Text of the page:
Saving fuel can be as simple as slowing down. But although the idea of slow steaming has been around for years, few have embraced it—and the global economy’s dizzying pace is to blame, said Sanjay Kuttan, executive director of the Singapore Maritime Institute.
“The problem always is that buyers want their products today, so they require ships to travel at breakneck speeds. But the higher the speed is, the more fuel you burn. If everyone slowed down a bit, the industry could achieve significant emissions cuts with current technologies, clever designs and intelligent operations,” he told Eco-Business.
Unravelling the challenge
No matter how the industry will evolve in the coming decades, experts agree the transition to sustainable shipping will be hard to pull off, and it is easy to see why: port infrastructure around the planet needs adjusting, tens of thousands of ships must be replaced or retrofitted, and the world needs to ramp up the production volume of whichever clean fuel option it goes for. All this calls for a concerted global effort.
But what happens when no one knows which solution is the best way forward?
Until a particular technology looks certain to catch on, industry players will remain squeamish about investing in it. And as they bide their time, the switch becomes a chicken-and-egg problem, said Simon Bennett, general manager of sustainable development at the China Navigation Company & Swire Pacific Offshore Operations.
Each solution requires dedicated infrastructure, yet without enough demand for clean fuels or battery power from ships already using them, port operators are reluctant to build the logistics and storage facilities needed.
Conversely, without these supporting services, ship owners will not be able to make the switch. They cannot adopt hydrogen if ports along their routes lack bunkering facilities for the fuel. An electric vessel that cannot plug into the power grid onshore gets stranded.
It is a big decision to invest significant capital in a project not knowing whether the technology will be mature a few years down the road.
Matthew Forrest, director, shipping and offshore, BNP Paribas
“It is a big decision to invest significant capital in a project not knowing whether the technology will be mature a few years down the road, so people are cautious because they do not want to risk ending up with stranded assets,” said Matthew Forrest, director of shipping and offshore at French banking group BNP Paribas.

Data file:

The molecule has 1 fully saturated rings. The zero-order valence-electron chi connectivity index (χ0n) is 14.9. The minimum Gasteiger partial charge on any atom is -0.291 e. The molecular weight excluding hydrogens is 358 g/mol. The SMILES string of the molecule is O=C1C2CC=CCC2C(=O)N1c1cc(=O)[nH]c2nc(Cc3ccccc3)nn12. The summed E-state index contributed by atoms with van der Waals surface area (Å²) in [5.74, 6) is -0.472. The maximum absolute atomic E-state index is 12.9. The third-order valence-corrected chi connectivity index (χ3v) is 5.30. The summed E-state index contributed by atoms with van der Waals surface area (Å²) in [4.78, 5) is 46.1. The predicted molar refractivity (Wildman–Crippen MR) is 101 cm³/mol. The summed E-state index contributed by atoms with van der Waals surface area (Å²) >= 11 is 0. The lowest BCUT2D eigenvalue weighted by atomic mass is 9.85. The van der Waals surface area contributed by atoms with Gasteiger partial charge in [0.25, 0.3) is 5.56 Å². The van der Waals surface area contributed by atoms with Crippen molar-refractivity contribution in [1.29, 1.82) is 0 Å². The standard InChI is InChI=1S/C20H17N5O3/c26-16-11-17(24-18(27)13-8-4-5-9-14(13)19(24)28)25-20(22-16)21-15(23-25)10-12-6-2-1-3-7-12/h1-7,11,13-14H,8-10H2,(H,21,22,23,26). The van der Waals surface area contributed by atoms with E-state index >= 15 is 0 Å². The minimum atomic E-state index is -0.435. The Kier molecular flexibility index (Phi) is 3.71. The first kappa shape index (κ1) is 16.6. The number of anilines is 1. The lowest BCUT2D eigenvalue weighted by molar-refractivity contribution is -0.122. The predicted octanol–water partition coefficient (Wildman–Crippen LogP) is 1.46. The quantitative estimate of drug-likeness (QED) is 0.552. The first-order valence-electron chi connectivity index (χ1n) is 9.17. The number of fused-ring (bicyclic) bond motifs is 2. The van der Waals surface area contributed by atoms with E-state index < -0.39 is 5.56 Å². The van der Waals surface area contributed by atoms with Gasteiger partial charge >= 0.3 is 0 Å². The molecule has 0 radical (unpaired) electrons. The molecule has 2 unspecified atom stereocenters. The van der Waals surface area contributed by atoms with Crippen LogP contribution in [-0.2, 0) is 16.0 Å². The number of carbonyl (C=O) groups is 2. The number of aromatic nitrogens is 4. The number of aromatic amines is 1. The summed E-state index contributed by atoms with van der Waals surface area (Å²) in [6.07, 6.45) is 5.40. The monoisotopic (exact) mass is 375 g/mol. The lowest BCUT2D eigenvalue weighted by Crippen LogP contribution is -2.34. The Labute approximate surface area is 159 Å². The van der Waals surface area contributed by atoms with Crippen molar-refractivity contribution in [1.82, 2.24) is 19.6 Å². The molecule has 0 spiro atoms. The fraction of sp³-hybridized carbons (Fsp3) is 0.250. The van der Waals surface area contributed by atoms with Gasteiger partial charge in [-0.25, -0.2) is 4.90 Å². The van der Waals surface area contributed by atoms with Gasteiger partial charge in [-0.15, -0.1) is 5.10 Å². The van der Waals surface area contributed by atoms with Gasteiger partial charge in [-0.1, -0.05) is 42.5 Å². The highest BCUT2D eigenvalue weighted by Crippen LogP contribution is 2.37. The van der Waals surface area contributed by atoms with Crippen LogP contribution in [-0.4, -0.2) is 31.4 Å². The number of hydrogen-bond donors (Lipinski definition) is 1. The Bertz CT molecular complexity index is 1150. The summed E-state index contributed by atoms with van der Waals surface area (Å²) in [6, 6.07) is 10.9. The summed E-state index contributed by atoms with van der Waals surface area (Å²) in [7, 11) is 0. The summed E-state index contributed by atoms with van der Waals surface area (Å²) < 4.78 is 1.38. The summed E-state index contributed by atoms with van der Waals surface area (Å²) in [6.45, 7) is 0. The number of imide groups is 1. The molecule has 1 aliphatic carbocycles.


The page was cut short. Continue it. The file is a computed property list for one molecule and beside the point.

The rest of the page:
Further complicating the issue is the different political agendas of countries due to their diverse geographies, climate conditions and resource endowments. Given its tremendous capacity to generate synthetic fuels from solar energy, Australia, for instance, may have a different vision for the industry than states well positioned to produce biofuels.
The problem with many different clean fuel and propulsion alternatives is that countries will struggle to scale up technologies to the levels needed to bring costs down, said Bennett.
“It is going to be difficult to get a consensus to deliver the same spread of infrastructure that we have for oil and gas at the moment. We are a long way away from the silver bullet to replace fossil fuels,” he observed.
What the switch to sustainable seafaring needs most, it appears, is better collaboration among industry players to align their decarbonisation strategies. “It is really about how the sector comes together and decides which way it should move,” Kuttan told Eco-Business.
That does not mean every single ship must be powered by the same technology. Forrest said: “For larger ocean-going vessels that are trading globally, you need a common fuel source that they can refuel wherever they are. The infrastructure must be available to support these ships. For more regional trade, you could have more regional solutions that suit regional demands.”
With its island-dotted seas, Southeast Asia, for instance, could be a prime location for battery-powered sailing, observed Soren Kvorning, president for Asia-Pacific at engineering firm Danfoss, which electrifies ferries around the world.
“There are a lot of ferries and smaller vessels travelling on short distances from island to island in the region, and on fixed routes. They could already be fully electric by now,” he said.
Over the next five years, global trade volume could grow at an annual rate of 3.8 per cent. Under business-as-usual, the sector’s greenhouse gas emissions could grow between 50 per cent and 250 per cent by 2050.
Ultimately, the market will select the cheapest and most technologically mature sustainable shipping solutions available. But the persisting reluctance to devote capital to them means the transition may stall. Without stronger regulatory intervention that can provide investor visibility, the sector may not get off fossil fuels fast enough.
Smith told Eco-Business: “The IMO’s initial strategy of greenhouse gas reductions was progress, as there was no such signpost before. But … the strategy does not elucidate whether the shift will happen overnight on 31 December 2049, or gradually.”
There must be a detailed timeframe that stipulates how quickly the sector’s fuel consumption must shift away from fossil sources in the coming decades, he said. “No one has clarity at the moment. The IMO needs to show that it is continuing in the direction laid out in the initial strategy.”